The Spirit and Place Festival is a ten-day event that brings together art, religion, and the humanities to tackle play from all angles. During the festival’s run, November 2 – 11, you’ll find playful events to suit any interest. You can make your own musical instrument, paint, dance, attend a lecture on child psychiatry, or drop in to one of several GAMESpots around the city for a casual game. If you like fun, you’ll find an event or 12 you’ll want to check out.
One of the highlights of the festival is the last event, the 17th Annual Spirit & Place Public Conversation. It’s a chance for our community to come together and talk about how the concept of play features into our personal lives, our professional lives, and our city. The panel discussion features game designer Jane McGonigal, comedian and Baptist minister Susan Sparks, and Grammy-winner and cellist David Darling.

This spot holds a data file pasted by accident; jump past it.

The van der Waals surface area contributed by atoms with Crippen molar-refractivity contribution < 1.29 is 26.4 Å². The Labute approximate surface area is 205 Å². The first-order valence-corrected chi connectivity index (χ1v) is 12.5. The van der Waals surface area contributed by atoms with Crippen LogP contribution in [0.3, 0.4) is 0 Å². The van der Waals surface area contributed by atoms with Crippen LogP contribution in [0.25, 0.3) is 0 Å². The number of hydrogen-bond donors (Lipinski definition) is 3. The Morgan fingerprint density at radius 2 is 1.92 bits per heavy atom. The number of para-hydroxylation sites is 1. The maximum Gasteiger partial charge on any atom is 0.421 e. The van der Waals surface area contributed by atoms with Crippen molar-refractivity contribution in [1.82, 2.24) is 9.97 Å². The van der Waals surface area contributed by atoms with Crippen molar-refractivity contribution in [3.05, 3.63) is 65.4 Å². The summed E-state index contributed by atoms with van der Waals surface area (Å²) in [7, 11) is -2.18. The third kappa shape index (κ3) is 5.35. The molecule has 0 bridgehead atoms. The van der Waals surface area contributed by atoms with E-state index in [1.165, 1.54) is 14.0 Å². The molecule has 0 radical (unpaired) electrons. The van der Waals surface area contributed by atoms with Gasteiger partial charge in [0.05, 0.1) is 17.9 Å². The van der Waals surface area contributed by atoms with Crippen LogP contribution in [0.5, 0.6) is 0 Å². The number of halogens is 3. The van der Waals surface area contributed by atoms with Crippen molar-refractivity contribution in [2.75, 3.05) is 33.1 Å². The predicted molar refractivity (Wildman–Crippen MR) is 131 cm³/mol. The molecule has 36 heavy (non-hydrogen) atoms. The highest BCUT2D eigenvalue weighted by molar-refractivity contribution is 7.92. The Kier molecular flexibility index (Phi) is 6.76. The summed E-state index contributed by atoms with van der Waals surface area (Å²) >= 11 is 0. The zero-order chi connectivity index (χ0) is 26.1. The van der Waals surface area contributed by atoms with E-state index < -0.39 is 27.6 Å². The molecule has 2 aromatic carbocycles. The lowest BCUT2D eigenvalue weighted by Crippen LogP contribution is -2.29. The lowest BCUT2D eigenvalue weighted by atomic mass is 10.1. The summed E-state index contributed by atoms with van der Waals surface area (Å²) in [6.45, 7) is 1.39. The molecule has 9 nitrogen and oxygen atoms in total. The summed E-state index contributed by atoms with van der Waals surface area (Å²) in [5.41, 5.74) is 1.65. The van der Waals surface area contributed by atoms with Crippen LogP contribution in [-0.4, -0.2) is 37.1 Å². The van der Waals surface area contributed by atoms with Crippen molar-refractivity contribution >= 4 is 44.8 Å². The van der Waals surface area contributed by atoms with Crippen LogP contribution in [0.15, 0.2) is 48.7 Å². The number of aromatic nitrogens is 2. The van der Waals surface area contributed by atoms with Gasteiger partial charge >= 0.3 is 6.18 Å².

It’s pretty easy to see where comedy and games fit in with the theme of play, but cello music? To an outsider, it can seem like a serious, even stodgy instrument. Not so, according to David, a native of Elkhart, Indiana and Indiana State University graduate. “Even though I am classically trained, I was always interested in making up music, or improvising, and so from the time I discovered that there was jazz, I was tremendously interested in this form in which you had a chance ‘to play.'”
You can see that playful influence in his eclectic musical style. There’s a sense of discovery to his music, like every note is a surprise to himself as well as to the audience.
You can hear David’s thoughts on creativity, spirit, and play at the Public Conversation, Sunday, November 11 at The Toby in the Indianapolis Museum of Art. The event is free, though there is a $5 charge to park on the grounds of the IMA. If you can’t make the conversation, there are 40 other events to check out.
Get out there, get engaged, have fun. Go play.